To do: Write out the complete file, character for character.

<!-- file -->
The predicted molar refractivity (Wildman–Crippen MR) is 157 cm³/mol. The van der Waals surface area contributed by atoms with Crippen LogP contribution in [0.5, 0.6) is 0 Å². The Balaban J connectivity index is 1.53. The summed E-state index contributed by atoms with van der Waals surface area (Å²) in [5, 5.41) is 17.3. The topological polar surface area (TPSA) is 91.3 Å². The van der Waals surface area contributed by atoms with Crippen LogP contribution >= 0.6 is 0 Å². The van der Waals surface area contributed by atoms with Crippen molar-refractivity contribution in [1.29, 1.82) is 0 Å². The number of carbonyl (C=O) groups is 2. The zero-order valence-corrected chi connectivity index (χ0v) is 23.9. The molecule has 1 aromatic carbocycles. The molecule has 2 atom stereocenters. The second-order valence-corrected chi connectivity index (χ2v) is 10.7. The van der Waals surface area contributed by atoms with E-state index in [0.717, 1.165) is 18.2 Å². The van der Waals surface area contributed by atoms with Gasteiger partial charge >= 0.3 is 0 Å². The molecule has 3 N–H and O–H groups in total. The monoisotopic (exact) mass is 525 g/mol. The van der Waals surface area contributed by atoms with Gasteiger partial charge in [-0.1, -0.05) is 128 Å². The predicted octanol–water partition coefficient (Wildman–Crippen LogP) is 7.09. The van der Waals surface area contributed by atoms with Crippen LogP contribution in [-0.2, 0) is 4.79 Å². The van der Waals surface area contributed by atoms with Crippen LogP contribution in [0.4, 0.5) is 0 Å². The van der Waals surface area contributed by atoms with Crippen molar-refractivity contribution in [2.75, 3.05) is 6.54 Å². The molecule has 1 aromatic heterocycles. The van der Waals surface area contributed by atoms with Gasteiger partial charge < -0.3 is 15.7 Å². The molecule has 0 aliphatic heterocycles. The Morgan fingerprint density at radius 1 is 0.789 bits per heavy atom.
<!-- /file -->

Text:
The predicted molar refractivity (Wildman–Crippen MR) is 157 cm³/mol. The van der Waals surface area contributed by atoms with Crippen LogP contribution in [0.5, 0.6) is 0 Å². The Balaban J connectivity index is 1.53. The summed E-state index contributed by atoms with van der Waals surface area (Å²) in [5, 5.41) is 17.3. The topological polar surface area (TPSA) is 91.3 Å². The van der Waals surface area contributed by atoms with Crippen LogP contribution >= 0.6 is 0 Å². The van der Waals surface area contributed by atoms with Crippen molar-refractivity contribution in [1.29, 1.82) is 0 Å². The number of carbonyl (C=O) groups is 2. The zero-order valence-corrected chi connectivity index (χ0v) is 23.9. The molecule has 1 aromatic carbocycles. The molecule has 2 atom stereocenters. The second-order valence-corrected chi connectivity index (χ2v) is 10.7. The van der Waals surface area contributed by atoms with E-state index in [0.717, 1.165) is 18.2 Å². The van der Waals surface area contributed by atoms with Gasteiger partial charge >= 0.3 is 0 Å². The molecule has 3 N–H and O–H groups in total. The monoisotopic (exact) mass is 525 g/mol. The van der Waals surface area contributed by atoms with Gasteiger partial charge in [-0.1, -0.05) is 128 Å². The predicted octanol–water partition coefficient (Wildman–Crippen LogP) is 7.09. The van der Waals surface area contributed by atoms with Crippen LogP contribution in [-0.2, 0) is 4.79 Å². The van der Waals surface area contributed by atoms with Crippen LogP contribution in [0.4, 0.5) is 0 Å². The van der Waals surface area contributed by atoms with Crippen molar-refractivity contribution in [2.75, 3.05) is 6.54 Å². The molecule has 1 aromatic heterocycles. The van der Waals surface area contributed by atoms with Gasteiger partial charge < -0.3 is 15.7 Å². The molecule has 0 aliphatic heterocycles. The Morgan fingerprint density at radius 1 is 0.789 bits per heavy atom.